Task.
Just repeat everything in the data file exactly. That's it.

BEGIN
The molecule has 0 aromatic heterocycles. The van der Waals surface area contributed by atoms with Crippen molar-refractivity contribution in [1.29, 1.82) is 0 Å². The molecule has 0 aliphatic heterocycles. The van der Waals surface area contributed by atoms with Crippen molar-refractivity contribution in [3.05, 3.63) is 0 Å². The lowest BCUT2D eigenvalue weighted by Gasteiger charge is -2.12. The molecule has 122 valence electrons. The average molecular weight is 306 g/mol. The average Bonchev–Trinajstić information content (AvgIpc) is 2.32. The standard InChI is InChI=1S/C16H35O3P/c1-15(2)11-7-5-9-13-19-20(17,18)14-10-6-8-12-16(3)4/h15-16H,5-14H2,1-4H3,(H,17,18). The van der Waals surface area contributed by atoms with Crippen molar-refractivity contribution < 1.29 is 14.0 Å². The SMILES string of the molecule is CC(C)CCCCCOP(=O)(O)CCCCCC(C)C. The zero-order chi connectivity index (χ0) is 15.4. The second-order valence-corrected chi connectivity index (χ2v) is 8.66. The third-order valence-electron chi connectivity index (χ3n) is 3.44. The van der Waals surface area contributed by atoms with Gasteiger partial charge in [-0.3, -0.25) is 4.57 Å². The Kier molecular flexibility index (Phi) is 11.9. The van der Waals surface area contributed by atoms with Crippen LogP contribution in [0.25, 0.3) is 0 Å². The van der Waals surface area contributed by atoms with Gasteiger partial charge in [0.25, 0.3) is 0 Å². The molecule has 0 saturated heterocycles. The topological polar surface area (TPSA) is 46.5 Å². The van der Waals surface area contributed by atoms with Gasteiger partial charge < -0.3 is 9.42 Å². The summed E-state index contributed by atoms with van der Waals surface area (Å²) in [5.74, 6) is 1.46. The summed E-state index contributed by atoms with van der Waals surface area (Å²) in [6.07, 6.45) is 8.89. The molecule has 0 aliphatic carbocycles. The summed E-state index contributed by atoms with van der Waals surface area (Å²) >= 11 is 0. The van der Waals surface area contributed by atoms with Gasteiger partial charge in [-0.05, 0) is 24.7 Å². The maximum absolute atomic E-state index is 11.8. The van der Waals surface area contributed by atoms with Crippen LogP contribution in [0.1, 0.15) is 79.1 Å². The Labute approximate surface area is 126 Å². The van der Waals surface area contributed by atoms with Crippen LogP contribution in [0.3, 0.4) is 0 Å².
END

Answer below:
The molecule has 0 aromatic heterocycles. The van der Waals surface area contributed by atoms with Crippen molar-refractivity contribution in [1.29, 1.82) is 0 Å². The molecule has 0 aliphatic heterocycles. The van der Waals surface area contributed by atoms with Crippen molar-refractivity contribution in [3.05, 3.63) is 0 Å². The lowest BCUT2D eigenvalue weighted by Gasteiger charge is -2.12. The molecule has 122 valence electrons. The average molecular weight is 306 g/mol. The average Bonchev–Trinajstić information content (AvgIpc) is 2.32. The standard InChI is InChI=1S/C16H35O3P/c1-15(2)11-7-5-9-13-19-20(17,18)14-10-6-8-12-16(3)4/h15-16H,5-14H2,1-4H3,(H,17,18). The van der Waals surface area contributed by atoms with Crippen molar-refractivity contribution < 1.29 is 14.0 Å². The SMILES string of the molecule is CC(C)CCCCCOP(=O)(O)CCCCCC(C)C. The zero-order chi connectivity index (χ0) is 15.4. The second-order valence-corrected chi connectivity index (χ2v) is 8.66. The third-order valence-electron chi connectivity index (χ3n) is 3.44. The van der Waals surface area contributed by atoms with Gasteiger partial charge in [-0.3, -0.25) is 4.57 Å². The Kier molecular flexibility index (Phi) is 11.9. The van der Waals surface area contributed by atoms with Crippen LogP contribution in [0.25, 0.3) is 0 Å². The van der Waals surface area contributed by atoms with Gasteiger partial charge in [0.25, 0.3) is 0 Å². The molecule has 0 saturated heterocycles. The topological polar surface area (TPSA) is 46.5 Å². The van der Waals surface area contributed by atoms with Gasteiger partial charge < -0.3 is 9.42 Å². The summed E-state index contributed by atoms with van der Waals surface area (Å²) in [5.74, 6) is 1.46. The summed E-state index contributed by atoms with van der Waals surface area (Å²) in [6.07, 6.45) is 8.89. The molecule has 0 aliphatic carbocycles. The summed E-state index contributed by atoms with van der Waals surface area (Å²) >= 11 is 0. The van der Waals surface area contributed by atoms with Gasteiger partial charge in [-0.05, 0) is 24.7 Å². The maximum absolute atomic E-state index is 11.8. The van der Waals surface area contributed by atoms with Crippen LogP contribution in [0.1, 0.15) is 79.1 Å². The Labute approximate surface area is 126 Å². The van der Waals surface area contributed by atoms with Crippen LogP contribution in [0.3, 0.4) is 0 Å².